You're right about the poor, poor grip on any incline ! As it was too difficult for me to change the back wheels setting, we worked on this front wheel. First of all we didn't use the recommanded caster hight, but reduced it by half. Second, we drilled another hole on the fork's adjustment plate to keep the front wheel as close to the footplate as possible. Third, we changed the chainring, from 18 tooth to 20 tooth, to have the smoother motion at low speed and to keep as grip as possible. And last, we tuned the tire pressure as well, 3bar/45psi seems to be the best. All these settings gives a big amount of performance at the firefly… For sure your 2 axle solution is better, but it was the most I could do on this beast without changing my chair.
    As a quad, I have problems with standart hand grips too. I swapped those with Bike-On's very cool C5 quad grips. But then speed setting was a hassle. We fixed that by removing the existing Shimano Revoshift, and installing a compatible trigger gearing system on a tube, itself installed on the bottom bracket. Now I can change the gears with my chin, quad approuved !
    With all these mods, my Firefly can give all her potential, light, easy to install, cool stuff.
    C6-7 since mid 2002, no hand control nor triceps.
    my website & my job (in France): Accessibility advisor www.acceslibre.eu
    Also working on a French research about Peer counseling and Empowerment.

  3. #3
    Quote Originally Posted by robotnik View Post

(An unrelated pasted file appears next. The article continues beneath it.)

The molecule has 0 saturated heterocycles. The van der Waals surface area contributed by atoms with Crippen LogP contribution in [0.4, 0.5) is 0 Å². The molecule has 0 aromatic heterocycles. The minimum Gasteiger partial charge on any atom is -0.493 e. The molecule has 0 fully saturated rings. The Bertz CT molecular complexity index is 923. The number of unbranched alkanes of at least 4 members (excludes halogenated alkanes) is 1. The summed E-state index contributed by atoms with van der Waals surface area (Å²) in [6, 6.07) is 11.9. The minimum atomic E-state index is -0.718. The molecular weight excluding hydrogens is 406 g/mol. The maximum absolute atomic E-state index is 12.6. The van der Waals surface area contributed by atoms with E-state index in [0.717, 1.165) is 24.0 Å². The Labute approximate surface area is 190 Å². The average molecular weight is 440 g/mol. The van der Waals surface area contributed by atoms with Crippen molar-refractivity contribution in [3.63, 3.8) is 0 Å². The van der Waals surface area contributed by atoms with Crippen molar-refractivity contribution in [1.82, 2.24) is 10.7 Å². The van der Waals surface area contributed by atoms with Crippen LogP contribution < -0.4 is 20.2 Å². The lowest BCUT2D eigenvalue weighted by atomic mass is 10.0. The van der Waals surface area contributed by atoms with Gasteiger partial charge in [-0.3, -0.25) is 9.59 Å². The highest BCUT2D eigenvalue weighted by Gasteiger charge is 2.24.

. . . we changed the chainring, from 18 tooth to 20 tooth . . . we tuned the tire pressure as well, 3bar/45psi seems to be the best. . . . I have problems with standard hand grips . . . . With all these mods, my Firefly can give all her potential, light, easy to install, cool stuff.
    Great info, nik! Where did you obtain the different chainring?

    I'll try the tire pressure adjust - good to know

    I hope to change the grips, too. the stock grips work for me short term, but now that DFly is tuned in so I can really use it, the stock grips hurt my hands. I hope to get Bike-on"s ergo grips soon.

    I, too, changed the shifter style and mounting location. I mounted a Shimano trigger shifter to a dowel on top of the grip.

    Your chin-shift idea is inspired!!

    I totally agree; with the right mods (and patience), the RioMobility products are fabulous.

    Should we post some pics of our mods for others to see?
    Chas
    TiLite TR3